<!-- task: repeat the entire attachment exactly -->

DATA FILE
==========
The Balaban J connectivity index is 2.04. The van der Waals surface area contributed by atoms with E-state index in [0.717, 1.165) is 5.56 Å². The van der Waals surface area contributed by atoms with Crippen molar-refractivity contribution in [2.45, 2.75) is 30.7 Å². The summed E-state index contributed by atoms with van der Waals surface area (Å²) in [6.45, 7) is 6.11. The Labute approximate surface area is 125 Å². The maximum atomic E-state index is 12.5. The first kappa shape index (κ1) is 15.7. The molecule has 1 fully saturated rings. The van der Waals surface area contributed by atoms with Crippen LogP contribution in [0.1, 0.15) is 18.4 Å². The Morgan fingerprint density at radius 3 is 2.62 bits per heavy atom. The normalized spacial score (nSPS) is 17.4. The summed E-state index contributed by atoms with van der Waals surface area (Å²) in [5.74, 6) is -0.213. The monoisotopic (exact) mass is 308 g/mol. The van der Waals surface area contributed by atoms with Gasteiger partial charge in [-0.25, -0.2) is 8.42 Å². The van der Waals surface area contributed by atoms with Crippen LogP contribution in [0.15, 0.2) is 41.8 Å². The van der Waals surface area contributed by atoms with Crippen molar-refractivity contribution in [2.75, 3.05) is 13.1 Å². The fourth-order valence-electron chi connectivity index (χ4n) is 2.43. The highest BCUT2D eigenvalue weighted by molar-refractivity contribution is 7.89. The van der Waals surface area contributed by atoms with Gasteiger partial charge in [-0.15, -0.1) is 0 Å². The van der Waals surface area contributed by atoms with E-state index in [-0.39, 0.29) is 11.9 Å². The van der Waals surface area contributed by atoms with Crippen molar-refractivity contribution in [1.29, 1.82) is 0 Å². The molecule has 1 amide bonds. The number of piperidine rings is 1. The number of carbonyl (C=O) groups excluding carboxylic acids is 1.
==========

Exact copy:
The Balaban J connectivity index is 2.04. The van der Waals surface area contributed by atoms with E-state index in [0.717, 1.165) is 5.56 Å². The van der Waals surface area contributed by atoms with Crippen molar-refractivity contribution in [2.45, 2.75) is 30.7 Å². The summed E-state index contributed by atoms with van der Waals surface area (Å²) in [6.45, 7) is 6.11. The Labute approximate surface area is 125 Å². The maximum atomic E-state index is 12.5. The first kappa shape index (κ1) is 15.7. The molecule has 1 fully saturated rings. The van der Waals surface area contributed by atoms with Crippen LogP contribution in [0.1, 0.15) is 18.4 Å². The Morgan fingerprint density at radius 3 is 2.62 bits per heavy atom. The normalized spacial score (nSPS) is 17.4. The summed E-state index contributed by atoms with van der Waals surface area (Å²) in [5.74, 6) is -0.213. The monoisotopic (exact) mass is 308 g/mol. The van der Waals surface area contributed by atoms with Gasteiger partial charge in [-0.25, -0.2) is 8.42 Å². The van der Waals surface area contributed by atoms with Crippen LogP contribution in [0.15, 0.2) is 41.8 Å². The van der Waals surface area contributed by atoms with Crippen molar-refractivity contribution in [2.75, 3.05) is 13.1 Å². The fourth-order valence-electron chi connectivity index (χ4n) is 2.43. The highest BCUT2D eigenvalue weighted by molar-refractivity contribution is 7.89. The van der Waals surface area contributed by atoms with Gasteiger partial charge in [-0.15, -0.1) is 0 Å². The van der Waals surface area contributed by atoms with E-state index in [-0.39, 0.29) is 11.9 Å². The van der Waals surface area contributed by atoms with Crippen molar-refractivity contribution in [1.29, 1.82) is 0 Å². The molecule has 1 amide bonds. The number of piperidine rings is 1. The number of carbonyl (C=O) groups excluding carboxylic acids is 1.